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In 1994, members of the Progressive Organization of Gays in the Philippines (a.k.a. Pro-Gay Philippines) and the Metropolitan Manila Church - Manila held a rally around the Quezon Memorial Circle. This march was the first event consciously and deliberately embrace the Western discourse of Pride. In the manifesto that the members delivered and published, the groups discursively connected the local struggles of local gays and lesbians, including anti-poor taxation practices, to the 1969 Stonewall Riots in New York City that launched the international LGBTQ+ movement. "The media picked it up and it spread like wildfire," according to an account by Fr. Richard Mickley, founder of Metropolitan Community Church - Manila. The attendees of the Pride March were invited to talk shows like Mel and Jay and Debate.

But this particular effort was never replicated. There was no Pride March in 1995. It took two more years for another network of advocates to organize the entire community. The effect of these marches were also limited to their own constituents. These events did not necessarily lead to "unified" and "continuous efforts to organize" the entire Philippine LGBTQ+ community. The turning point for this development, as I have argued earlier, was the 1996 Metro Manila Pride March.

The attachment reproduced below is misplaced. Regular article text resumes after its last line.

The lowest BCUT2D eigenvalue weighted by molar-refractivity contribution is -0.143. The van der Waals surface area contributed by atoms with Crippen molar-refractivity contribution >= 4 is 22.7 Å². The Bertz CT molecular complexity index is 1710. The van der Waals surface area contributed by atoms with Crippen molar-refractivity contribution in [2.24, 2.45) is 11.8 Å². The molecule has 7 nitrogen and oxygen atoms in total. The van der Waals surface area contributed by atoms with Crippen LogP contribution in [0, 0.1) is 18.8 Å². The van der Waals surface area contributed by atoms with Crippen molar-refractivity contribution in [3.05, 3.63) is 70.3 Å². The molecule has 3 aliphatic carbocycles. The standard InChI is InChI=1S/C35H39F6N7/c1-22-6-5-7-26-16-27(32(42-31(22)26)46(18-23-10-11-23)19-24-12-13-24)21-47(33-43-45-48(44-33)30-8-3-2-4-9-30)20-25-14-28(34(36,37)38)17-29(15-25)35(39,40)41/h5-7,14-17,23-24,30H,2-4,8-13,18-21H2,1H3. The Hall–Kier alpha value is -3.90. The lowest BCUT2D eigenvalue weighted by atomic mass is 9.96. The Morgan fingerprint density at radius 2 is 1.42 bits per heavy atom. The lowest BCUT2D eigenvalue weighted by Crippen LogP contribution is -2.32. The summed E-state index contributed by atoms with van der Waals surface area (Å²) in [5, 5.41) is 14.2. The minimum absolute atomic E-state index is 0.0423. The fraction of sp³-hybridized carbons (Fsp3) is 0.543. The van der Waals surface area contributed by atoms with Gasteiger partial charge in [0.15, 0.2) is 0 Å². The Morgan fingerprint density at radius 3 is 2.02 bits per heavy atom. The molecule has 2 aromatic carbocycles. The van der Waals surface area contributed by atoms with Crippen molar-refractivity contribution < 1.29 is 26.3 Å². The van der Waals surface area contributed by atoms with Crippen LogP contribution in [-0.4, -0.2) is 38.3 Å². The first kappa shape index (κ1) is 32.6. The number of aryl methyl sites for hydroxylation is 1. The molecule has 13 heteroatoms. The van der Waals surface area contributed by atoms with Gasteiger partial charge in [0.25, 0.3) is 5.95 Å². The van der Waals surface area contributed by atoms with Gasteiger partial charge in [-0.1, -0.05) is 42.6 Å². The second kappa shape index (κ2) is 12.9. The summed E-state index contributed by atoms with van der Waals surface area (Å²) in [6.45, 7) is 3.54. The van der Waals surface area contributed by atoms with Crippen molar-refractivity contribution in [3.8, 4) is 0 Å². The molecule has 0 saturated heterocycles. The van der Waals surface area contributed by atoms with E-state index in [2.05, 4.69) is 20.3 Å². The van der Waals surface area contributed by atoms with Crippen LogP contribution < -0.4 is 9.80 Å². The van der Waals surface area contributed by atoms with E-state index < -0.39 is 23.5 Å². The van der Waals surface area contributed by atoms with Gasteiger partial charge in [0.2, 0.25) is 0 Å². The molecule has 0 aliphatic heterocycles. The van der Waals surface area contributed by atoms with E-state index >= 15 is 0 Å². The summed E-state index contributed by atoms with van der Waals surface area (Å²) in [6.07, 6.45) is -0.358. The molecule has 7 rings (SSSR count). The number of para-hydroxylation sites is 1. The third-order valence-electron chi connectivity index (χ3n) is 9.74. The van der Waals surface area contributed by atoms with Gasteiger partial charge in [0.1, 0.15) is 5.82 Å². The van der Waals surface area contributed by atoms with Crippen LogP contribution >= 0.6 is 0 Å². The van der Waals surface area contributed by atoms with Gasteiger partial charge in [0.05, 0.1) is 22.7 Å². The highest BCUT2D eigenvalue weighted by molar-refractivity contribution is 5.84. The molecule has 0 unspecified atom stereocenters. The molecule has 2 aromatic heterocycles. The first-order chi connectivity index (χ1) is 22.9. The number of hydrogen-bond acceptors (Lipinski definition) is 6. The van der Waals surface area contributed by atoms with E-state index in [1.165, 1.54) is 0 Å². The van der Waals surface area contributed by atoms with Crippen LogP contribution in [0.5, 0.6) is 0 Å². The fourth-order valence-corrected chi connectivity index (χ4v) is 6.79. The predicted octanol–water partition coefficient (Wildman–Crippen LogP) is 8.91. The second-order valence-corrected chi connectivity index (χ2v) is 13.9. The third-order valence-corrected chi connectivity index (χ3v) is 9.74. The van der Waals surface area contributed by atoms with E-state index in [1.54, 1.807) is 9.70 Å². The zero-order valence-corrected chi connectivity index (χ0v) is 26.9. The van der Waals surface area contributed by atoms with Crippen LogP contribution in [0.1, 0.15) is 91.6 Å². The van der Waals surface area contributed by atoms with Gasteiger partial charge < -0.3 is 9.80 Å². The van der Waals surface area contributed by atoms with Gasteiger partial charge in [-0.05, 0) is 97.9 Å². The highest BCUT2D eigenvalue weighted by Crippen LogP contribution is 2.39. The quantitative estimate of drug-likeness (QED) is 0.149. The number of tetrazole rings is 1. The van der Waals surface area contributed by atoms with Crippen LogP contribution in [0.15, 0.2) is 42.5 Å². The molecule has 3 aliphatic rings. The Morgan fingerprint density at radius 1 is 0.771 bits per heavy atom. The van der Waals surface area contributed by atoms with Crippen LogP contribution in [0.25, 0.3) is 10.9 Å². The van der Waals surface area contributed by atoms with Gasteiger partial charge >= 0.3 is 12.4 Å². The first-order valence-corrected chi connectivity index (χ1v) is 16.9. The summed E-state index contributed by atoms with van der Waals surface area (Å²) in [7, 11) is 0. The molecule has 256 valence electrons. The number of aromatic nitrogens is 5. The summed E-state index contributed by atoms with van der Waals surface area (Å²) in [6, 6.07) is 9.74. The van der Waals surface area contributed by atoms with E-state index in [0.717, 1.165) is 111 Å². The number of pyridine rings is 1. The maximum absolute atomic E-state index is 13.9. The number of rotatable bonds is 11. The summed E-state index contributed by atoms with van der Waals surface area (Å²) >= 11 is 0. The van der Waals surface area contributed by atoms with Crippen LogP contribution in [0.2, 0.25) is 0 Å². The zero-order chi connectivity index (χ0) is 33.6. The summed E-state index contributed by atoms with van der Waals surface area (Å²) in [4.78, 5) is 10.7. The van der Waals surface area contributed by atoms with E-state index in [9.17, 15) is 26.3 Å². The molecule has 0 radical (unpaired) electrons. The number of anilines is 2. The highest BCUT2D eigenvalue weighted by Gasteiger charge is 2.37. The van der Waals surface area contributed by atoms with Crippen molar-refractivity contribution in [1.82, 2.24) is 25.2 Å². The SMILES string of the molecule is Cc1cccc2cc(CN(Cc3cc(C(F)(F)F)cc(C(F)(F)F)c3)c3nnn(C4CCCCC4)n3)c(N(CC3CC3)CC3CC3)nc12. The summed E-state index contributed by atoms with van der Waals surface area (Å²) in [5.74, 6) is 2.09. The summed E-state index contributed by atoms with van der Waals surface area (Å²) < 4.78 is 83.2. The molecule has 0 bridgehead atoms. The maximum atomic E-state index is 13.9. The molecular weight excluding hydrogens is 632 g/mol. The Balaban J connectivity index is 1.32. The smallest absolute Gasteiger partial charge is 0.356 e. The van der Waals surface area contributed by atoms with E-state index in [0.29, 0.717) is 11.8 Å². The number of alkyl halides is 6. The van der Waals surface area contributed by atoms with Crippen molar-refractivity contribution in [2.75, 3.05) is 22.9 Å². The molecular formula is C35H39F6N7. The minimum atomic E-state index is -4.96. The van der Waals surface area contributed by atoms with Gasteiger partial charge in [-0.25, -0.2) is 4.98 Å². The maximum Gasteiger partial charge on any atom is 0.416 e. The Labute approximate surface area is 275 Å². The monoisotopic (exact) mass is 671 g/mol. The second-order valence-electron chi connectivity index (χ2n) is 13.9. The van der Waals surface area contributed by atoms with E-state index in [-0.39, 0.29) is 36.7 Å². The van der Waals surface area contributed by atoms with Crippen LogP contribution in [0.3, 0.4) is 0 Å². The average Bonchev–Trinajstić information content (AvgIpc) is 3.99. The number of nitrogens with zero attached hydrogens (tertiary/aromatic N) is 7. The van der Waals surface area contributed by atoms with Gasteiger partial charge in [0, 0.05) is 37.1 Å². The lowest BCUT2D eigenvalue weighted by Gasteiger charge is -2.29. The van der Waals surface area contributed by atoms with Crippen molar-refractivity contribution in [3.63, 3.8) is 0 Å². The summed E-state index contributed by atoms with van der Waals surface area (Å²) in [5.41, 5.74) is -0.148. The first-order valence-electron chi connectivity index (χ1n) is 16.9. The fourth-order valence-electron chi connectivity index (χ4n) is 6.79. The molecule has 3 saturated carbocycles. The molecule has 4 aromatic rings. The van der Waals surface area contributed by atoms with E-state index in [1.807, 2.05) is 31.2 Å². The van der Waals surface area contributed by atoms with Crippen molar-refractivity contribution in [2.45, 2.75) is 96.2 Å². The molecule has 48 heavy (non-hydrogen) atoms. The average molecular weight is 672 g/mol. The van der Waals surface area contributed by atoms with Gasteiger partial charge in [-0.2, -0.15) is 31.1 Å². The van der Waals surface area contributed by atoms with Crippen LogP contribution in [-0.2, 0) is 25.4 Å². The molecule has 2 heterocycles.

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And yet, at the same time, the 1996 edition would not have been possible without them. The Metro Manila Pride March, therefore, did not have a single but several points of origins. To make sense of this history, it is important for us to consider the multiple significant firsts that occurred not only before but also after this turning point.A first that I think we should definitely highlight was when the first transgender women's group, under the banner of Society of Transsexual Women in the Philippines, participated in the 2006 Metro Manila Pride March as a distinct constituency. Two years later, in 2008, they coined the term "transpinay," which captures the local histories and unique experiences of transgender Filipinas.

Other firsts that must be noted are the many pride parades in cities and towns outside of the capital. There have been marches from the north, such as Baguio; to the south, such as Cagayan de Oro; and from urban centers such as Cebu City to remote municipalities such as San Julian in Samar. All of these events have been variably inspired by the Metro Manila Pride March. But how?

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Each of these organizing collectives have their own multiple firsts to celebrate. At a certain point, we need to thread them into the broader narratives of the Philippine LGBTQ+ community. To what extent are these groups connecting to the Metro Manila Pride March? To what are they participating in our community efforts? What does the proliferation of pride parades all over the archipelago mean to our movement? And what does it mean to the members from the regions?